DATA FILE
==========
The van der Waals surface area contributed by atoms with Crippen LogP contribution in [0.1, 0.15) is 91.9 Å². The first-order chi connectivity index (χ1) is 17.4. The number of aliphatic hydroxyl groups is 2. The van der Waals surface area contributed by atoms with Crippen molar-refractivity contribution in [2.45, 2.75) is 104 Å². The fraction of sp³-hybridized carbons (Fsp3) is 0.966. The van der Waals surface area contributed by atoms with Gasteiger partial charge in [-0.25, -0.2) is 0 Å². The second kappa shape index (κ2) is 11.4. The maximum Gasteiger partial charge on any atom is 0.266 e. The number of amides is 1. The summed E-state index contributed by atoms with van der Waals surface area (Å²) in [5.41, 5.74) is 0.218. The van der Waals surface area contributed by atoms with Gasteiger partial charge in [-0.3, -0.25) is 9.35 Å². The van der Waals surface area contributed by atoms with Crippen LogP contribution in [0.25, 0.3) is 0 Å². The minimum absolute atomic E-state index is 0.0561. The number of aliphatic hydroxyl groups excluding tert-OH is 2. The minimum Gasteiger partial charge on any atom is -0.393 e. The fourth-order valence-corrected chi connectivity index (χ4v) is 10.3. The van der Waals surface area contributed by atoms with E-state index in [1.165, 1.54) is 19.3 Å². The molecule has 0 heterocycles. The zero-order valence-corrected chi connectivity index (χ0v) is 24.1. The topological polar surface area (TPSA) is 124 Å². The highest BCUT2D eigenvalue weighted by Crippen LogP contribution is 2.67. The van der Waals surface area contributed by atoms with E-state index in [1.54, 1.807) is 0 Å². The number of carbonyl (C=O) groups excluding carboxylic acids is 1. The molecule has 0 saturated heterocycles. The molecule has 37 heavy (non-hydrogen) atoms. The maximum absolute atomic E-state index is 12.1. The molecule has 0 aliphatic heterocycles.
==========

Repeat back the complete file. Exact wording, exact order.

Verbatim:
The van der Waals surface area contributed by atoms with Crippen LogP contribution in [0.1, 0.15) is 91.9 Å². The first-order chi connectivity index (χ1) is 17.4. The number of aliphatic hydroxyl groups is 2. The van der Waals surface area contributed by atoms with Crippen molar-refractivity contribution in [2.45, 2.75) is 104 Å². The fraction of sp³-hybridized carbons (Fsp3) is 0.966. The van der Waals surface area contributed by atoms with Gasteiger partial charge in [-0.25, -0.2) is 0 Å². The second kappa shape index (κ2) is 11.4. The maximum Gasteiger partial charge on any atom is 0.266 e. The number of amides is 1. The summed E-state index contributed by atoms with van der Waals surface area (Å²) in [5.41, 5.74) is 0.218. The van der Waals surface area contributed by atoms with Gasteiger partial charge in [-0.3, -0.25) is 9.35 Å². The van der Waals surface area contributed by atoms with Crippen LogP contribution in [0.25, 0.3) is 0 Å². The minimum absolute atomic E-state index is 0.0561. The number of aliphatic hydroxyl groups excluding tert-OH is 2. The minimum Gasteiger partial charge on any atom is -0.393 e. The fourth-order valence-corrected chi connectivity index (χ4v) is 10.3. The van der Waals surface area contributed by atoms with E-state index in [1.165, 1.54) is 19.3 Å². The molecule has 0 heterocycles. The zero-order valence-corrected chi connectivity index (χ0v) is 24.1. The topological polar surface area (TPSA) is 124 Å². The highest BCUT2D eigenvalue weighted by Crippen LogP contribution is 2.67. The van der Waals surface area contributed by atoms with E-state index in [1.54, 1.807) is 0 Å². The number of carbonyl (C=O) groups excluding carboxylic acids is 1. The molecule has 0 saturated heterocycles. The molecule has 37 heavy (non-hydrogen) atoms. The maximum absolute atomic E-state index is 12.1. The molecule has 0 aliphatic heterocycles.